Children worse off with classroom assistants, report says

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Children do worse in tests and exams the more time they spend with classroom assistants, according to a major study published today.

The report, due to be unveiled at the British Education Research Association conference in Manchester this morning, says the classroom assistants have significantly reduced teachers' stress levels - but had a negative effect on pupils' progress.

The findings are an embarrassment to Labour which has made great play of its achievement in increasing the number of support staff in schools since it came to power.

Since Labour came to power in 1997, their numbers have risen from 133,500 to 322, 500 last year.Researchers at the Institute of Education, London University, discount the idea this is because of the low attaining profile of the children teaching assistants work with. They say their survey of 8,000 pupils compared youngsters of similar ability, social class and gender who were with or without classroom assistants.

Professor Peter Blatchford, who headed the research, said one of the key reasons was that less than a quarter of the teachers surveyed had been trained to manage teaching assistants.

In addition, only a quarter of the teachers surveyed - and only one in 20 in secondary schools - had allocated any time for feedback on pupils with their teaching assistants.The report also found that - the more time a pupil spent with a classroom assistant - the less contact they had with the teacher.

"While TAs are extremely dedicated - many work extra hours without pay - their routine development to pupils most in need seems to be at the heart of the problem," said Professor Blatchford.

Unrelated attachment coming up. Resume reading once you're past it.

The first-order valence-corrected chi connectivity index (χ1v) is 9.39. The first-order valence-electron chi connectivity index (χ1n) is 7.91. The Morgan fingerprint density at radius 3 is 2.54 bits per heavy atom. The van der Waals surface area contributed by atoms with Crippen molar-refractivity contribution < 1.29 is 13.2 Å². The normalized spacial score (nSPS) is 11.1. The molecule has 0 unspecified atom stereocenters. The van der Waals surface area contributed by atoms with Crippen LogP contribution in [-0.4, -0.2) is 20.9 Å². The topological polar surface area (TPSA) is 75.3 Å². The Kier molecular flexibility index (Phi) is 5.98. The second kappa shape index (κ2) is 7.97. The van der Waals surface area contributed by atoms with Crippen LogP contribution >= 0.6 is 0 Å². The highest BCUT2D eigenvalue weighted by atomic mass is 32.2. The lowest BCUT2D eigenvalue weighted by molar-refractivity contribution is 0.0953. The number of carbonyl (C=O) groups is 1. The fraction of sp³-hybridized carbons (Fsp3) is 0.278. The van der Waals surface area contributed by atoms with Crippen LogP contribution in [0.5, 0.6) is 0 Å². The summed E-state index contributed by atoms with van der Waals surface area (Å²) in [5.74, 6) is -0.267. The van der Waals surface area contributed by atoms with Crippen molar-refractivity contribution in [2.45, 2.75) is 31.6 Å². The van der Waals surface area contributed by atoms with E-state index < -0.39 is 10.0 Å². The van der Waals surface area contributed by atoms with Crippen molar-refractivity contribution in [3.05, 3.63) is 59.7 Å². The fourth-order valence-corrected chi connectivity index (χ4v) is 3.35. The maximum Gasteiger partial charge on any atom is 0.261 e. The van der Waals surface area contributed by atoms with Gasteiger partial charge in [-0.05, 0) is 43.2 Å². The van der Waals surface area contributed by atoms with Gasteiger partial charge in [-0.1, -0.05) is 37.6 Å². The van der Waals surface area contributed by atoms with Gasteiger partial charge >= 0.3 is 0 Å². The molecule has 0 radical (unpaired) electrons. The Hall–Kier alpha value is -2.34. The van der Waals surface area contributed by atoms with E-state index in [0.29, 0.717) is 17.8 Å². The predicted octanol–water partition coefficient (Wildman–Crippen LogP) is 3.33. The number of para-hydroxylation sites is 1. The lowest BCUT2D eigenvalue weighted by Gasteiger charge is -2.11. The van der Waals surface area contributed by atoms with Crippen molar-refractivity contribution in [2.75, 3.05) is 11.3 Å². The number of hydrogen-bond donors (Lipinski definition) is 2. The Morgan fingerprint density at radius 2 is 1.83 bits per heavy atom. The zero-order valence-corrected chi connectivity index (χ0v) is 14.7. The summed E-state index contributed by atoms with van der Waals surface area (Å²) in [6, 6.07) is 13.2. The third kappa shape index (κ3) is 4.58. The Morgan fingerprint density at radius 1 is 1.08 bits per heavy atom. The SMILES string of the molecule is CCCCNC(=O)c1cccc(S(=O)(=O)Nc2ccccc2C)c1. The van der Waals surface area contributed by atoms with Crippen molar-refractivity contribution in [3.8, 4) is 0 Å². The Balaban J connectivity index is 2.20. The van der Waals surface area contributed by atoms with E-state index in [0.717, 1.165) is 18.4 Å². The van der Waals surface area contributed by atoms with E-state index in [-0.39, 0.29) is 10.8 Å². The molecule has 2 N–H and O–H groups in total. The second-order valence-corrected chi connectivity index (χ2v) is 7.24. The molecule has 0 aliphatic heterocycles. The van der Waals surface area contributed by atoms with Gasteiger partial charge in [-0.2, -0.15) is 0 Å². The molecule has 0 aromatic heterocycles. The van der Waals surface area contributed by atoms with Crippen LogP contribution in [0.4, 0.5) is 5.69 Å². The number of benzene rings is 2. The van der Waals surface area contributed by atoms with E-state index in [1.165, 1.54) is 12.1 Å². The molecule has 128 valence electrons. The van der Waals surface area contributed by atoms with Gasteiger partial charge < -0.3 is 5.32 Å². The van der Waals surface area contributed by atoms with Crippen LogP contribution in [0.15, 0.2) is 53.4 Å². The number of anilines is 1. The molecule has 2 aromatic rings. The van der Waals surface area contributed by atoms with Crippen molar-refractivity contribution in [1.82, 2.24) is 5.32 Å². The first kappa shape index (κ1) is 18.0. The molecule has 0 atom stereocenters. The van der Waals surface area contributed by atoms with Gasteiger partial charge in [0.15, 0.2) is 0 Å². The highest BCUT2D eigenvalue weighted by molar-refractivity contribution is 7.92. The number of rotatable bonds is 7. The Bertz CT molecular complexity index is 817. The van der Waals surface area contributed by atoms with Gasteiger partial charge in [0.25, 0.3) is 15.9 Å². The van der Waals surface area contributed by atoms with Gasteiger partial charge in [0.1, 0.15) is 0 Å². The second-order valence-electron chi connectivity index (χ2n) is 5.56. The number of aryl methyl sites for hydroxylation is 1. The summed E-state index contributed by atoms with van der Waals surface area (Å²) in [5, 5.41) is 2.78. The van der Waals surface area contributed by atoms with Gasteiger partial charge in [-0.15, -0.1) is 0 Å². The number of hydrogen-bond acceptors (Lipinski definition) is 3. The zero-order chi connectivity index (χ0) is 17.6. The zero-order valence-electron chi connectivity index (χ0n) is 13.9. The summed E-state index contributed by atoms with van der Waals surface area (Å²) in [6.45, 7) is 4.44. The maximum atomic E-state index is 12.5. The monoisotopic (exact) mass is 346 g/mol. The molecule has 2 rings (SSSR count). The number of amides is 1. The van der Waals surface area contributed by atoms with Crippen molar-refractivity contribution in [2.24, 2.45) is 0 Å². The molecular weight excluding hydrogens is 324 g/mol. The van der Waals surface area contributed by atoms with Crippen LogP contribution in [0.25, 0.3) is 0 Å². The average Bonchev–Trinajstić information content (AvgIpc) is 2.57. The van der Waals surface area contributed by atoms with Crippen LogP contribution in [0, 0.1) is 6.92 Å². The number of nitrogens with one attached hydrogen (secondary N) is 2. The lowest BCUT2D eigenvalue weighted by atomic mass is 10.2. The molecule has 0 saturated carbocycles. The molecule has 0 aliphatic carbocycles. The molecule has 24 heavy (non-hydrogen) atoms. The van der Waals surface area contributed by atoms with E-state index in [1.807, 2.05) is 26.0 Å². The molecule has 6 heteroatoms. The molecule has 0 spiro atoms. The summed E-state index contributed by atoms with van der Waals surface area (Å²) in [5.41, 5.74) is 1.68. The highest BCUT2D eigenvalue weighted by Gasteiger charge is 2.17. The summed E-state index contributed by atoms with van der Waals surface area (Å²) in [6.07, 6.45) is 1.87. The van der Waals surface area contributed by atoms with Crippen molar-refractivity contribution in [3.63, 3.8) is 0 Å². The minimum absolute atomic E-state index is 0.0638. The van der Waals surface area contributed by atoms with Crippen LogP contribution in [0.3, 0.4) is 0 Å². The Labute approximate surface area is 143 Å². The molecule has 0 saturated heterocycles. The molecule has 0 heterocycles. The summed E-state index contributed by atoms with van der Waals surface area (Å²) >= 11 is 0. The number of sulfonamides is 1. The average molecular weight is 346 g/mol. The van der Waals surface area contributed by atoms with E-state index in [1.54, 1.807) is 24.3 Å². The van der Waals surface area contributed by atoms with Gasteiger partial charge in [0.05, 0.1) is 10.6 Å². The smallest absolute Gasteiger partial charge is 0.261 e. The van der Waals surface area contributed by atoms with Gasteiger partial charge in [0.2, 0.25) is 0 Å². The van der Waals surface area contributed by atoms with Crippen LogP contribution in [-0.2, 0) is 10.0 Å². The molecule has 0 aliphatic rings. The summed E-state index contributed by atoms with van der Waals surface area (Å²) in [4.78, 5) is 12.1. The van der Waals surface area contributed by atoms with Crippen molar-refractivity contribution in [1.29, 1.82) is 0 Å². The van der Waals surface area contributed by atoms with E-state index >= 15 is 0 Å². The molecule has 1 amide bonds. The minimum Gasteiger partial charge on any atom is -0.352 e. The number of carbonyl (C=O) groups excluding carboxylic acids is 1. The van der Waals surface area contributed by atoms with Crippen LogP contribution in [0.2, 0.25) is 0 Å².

"Pupils with the most need can be separated from the teacher and the curriculum."The report describes the negative results on academic progress as "troubling", adding: "We found a negative relationship between the amount of additional support provided by support staff and the academic progress in pupils in years one (five and six-year-olds), three (seven and eight-year-olds) and seven (11 and 12-year-olds) in English and mathematics and ten (14 and 15-year-olds) in English."

In national curriculum tests, results showed seven-year-olds given support for between one and 50 per cent of their time at school scored one point less in English (which could be the equivalent of achieving level two - the standard for a pupil of that age - and failing). the difference between those with the most and least support was three points.

It was a similar story with maths and in national curriculum tests for 11 and 14-year-olds.

"A consistent view of teachers, when they considered the benefits of support staff for their own teaching and pupils' learning and behaviour, is that the TA's presence allows more teacher attention to the rest of the class and therefore better progress for the rest of the class," the report added.

It went on: "Some support staff are less well qualified than teachers and this might be expected to be related to the educational progress of pupils that are supported..."TAs' subject knowledge did not match that of teachers."

It concludes: "It would seem appropriate to argue that all pupils should get at least the same amount of a teacher's time, and, indeed, that those in most need are most likely to benefit from more, not less."